Evaluation of growth, carcass, and compound concentrations related to boar taint in boars and barrows
JinLiang Xue, DVM, PhD; Gary D. Dial, DVM, PhD; Jan Schuiteman, DVM; Allen Kramer, PhD; Chris Fisher;William E. Marsh, PhD; Robert B. Morrison, DVM, PhD; E. James Squires, PhD
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One hundred and sixty Large White x Landrace x Duroc crossbred pigs were assigned randomly to one of two treatments, boor or barrow, to determine gender differences in growth performance, carcass traits, and tissue levels of compounds associated with sex odor. The trial started when pigs reached an average body weight of 18.5+/-0.2 kg (40.8+/-0.4 Ib).Animals were assigned by gender to four pens in the same room, with 40 animals in each pen. Body weight and backfat were measured approximately every 2 weeks. The feed consumption by each pen of pigs was recorded.Animats were allowed ad libitum access to feed and water. Pigs were slaughtered at approximately 95 kg (209 lb) body weight in four batches at weekly intervals. The first batch was killed 101 days after the onset of the experiment. Backfat and lean percent were measured by the Fat-OMeter(R). Samples of backfat and salivary gland were collected at slaughter and frozen at -20 degrees C until subsequently analyzed using colorimetric methods for skatole and 16-androstene steroids. Barrows had greater (P < 0.001) average daily gain and consumed more feed daily (P < 0.05) than boars. Boars used less feed per unit of weight gain. Barrows had more backfat (P < 0.0001) and a lower proportion of lean tissues in the carcass than boars (P < 0.001) . Concentrations of 16-androstenes in salivary glands and 5-alpha-androstenone in adipose tissue were higher (P < 0.001) in boars than in barrows. There was no difference (P > 0.5) in skatole concentrations in backfat between the two genders. Our data indicate that boors have better feed conversion, less backfat, higher lean percentage, and higher 5-alpha-androstenone and 16-androstene concentrations than barrows. Skatole levels were not affected by gender.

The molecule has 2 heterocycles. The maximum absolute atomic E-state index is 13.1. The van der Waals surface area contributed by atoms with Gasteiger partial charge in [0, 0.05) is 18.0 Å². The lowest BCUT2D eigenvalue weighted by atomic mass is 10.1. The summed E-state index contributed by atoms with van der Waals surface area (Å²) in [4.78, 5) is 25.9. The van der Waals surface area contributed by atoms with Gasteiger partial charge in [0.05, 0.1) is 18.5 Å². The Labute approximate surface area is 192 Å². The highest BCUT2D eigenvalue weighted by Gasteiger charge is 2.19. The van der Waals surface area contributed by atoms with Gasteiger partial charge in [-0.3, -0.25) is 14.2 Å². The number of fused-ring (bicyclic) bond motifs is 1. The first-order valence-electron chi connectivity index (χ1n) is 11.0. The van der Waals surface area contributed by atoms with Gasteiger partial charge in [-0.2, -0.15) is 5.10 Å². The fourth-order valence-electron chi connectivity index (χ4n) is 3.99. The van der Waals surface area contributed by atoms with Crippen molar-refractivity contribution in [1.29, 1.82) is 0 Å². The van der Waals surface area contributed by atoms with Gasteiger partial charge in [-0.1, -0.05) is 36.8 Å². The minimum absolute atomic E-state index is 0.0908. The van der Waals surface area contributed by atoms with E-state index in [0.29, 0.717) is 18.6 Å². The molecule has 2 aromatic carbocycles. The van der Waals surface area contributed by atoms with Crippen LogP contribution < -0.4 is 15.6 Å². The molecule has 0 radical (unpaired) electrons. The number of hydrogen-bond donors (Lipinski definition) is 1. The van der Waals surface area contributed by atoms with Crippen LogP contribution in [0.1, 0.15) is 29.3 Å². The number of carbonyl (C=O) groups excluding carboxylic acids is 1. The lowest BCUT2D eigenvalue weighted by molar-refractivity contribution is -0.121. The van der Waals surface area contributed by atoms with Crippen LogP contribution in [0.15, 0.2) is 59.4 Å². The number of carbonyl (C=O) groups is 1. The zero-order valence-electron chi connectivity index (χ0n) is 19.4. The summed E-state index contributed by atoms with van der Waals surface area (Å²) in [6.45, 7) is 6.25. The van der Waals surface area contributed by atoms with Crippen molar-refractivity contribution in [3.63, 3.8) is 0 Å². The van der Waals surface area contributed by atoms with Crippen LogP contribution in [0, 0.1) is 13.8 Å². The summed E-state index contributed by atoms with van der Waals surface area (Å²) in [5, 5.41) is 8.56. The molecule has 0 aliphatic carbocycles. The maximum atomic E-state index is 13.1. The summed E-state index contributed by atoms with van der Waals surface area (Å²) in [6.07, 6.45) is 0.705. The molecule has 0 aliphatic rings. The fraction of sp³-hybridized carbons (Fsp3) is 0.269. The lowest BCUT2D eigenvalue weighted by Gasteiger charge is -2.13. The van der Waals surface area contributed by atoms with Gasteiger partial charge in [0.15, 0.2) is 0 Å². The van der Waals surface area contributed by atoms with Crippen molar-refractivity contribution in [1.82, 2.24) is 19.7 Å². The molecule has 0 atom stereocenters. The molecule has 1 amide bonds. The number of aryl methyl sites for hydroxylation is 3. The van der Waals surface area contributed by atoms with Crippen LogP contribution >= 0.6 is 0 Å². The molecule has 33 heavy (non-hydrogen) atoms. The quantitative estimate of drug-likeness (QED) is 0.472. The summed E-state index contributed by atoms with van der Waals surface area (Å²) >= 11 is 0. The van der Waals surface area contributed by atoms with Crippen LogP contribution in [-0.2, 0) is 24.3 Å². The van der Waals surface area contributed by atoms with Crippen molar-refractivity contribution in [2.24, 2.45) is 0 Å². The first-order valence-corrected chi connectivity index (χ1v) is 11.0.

Keywords: boar taint, meat quality, intact males
Cite as: Xue JL, Dial GD, Schuiteman J, et al. Evaluation of growth, carcass, and compound concentrations related to boar taint in boars and barrows. J Swine Health Prod 1995;3(4):155-160.
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